Rethinking Energy Security in East Asia

Paul B. Stares, ed.
December 2000

The security implications of East Asia’s growing demand for energy have become the focus of increasing attention and debate. To some, the prospect that East Asian countries will increasingly rely on foreign energy imports, compete and possibly clash in the exploitation of new reserves, and expand significantly their civil nuclear power infrastructures raises a host of disquieting security concerns that could become a potent source of regional instability and even conflict. Others are more sanguine about such energy-related instability, believing that the global energy market and the international economy in general are changing in fundamental ways that bode well for regional peace and security. Still other analysts worry more about the potential environmental risks associated with rising energy use.

In this book, leading experts from seven countries—Japan, Russia, China, the United States, South Korea, Taiwan, and Malaysia—weigh up these various energy security issues for their likely impact. As such, this book represents the first in-depth study on this topic from primarily an Asian perspective. Moreover, by examining both the “classical” energy security questions of supply and demand as well as the ecological and human security consequences of growing energy use in East Asia, the book provides the first truly comprehensive assessment of the key issues.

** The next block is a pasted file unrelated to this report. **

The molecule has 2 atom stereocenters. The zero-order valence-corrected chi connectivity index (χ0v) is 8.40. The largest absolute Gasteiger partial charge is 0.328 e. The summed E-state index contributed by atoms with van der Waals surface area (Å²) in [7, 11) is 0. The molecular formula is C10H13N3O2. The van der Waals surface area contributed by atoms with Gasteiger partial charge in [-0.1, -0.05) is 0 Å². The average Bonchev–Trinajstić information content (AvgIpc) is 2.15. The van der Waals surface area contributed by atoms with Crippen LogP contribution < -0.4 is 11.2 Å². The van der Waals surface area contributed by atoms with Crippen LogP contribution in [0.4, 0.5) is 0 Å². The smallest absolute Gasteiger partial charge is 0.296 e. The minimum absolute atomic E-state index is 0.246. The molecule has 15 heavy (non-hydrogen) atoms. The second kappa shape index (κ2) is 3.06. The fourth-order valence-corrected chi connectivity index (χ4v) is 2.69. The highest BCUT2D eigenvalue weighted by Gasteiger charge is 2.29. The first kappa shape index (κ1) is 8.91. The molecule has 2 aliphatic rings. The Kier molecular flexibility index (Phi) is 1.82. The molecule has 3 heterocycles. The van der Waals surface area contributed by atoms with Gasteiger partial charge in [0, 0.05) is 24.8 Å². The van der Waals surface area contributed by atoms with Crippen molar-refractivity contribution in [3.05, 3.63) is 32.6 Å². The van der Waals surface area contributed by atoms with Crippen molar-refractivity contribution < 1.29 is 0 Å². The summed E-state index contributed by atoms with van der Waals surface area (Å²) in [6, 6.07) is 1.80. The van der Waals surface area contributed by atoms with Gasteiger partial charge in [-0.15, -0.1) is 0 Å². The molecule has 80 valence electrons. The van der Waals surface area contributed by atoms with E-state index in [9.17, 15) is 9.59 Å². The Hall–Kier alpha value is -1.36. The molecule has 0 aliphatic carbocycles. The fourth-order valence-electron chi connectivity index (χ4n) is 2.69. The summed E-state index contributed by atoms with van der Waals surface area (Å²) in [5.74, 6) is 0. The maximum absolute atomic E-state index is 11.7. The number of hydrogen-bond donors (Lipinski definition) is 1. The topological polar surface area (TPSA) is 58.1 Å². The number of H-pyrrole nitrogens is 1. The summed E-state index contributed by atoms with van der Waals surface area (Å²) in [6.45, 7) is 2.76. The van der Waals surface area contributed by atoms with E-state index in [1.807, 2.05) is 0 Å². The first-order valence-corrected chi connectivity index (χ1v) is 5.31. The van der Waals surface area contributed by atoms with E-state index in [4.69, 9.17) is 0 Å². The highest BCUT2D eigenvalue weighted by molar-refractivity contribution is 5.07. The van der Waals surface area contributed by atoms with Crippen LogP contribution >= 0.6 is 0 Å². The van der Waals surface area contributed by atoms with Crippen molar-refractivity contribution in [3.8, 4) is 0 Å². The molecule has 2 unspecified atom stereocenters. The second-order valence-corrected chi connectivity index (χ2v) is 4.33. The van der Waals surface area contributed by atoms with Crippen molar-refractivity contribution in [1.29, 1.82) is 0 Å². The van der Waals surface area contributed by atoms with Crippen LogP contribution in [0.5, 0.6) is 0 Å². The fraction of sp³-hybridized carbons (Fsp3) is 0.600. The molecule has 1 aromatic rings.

This publication was the result of a project on “Energy and Security in East Asia,” conducted as part of the Asia Pacific Agenda Project (APAP)

Available for purchase from Brookings Institution Press and other online retailers


1. Foreword
2. Introduction and Overview
Paul B. Stares, Associate Director, Center for International Security and Cooperation, Stanford University
3. China
Gao Shixian, Deputy Director, Research Centre for Energy Economics and Development Strategy, Energy Research Institute, State Development Planning Commission
4. Japan
Hideaki Fujii, Senior Economist, Research Center for Environment and Development, Mitsubishi Research Institute
5. South Korea
Lee Myung-Kyoon, Researcher, Risoe National Laboratory, Collaborating Center on Energy and Environment
6. Taiwan
George J. Y. Hsu, Director, Center for Economic and Financial Strategies, Chung-Hua Institution for Economic Research
Tser-yieth Chen, Research Fellow, Center for Energy and Environmental Studies, Chung-Hua Institution for Economic Research
Chih-Ling Chao, Associate Research Fellow, Chung-Hua Institution for Economic Research
Mohd Zamzam Jaafar, Chief Executive Officer, Malaysian Energy Centre
8. Russia
Eugene M. Khartukov, Head, World Energy Analysis and Forecasting Group (GAPMER)
9. United States
Scott Snyder, Korea Representative, Asia Foundation, Korea
Copyright © 2000 Japan Center for International Exchange. All Rights Reserved.
ISBN 4-88907-036-2; 208 pages; paper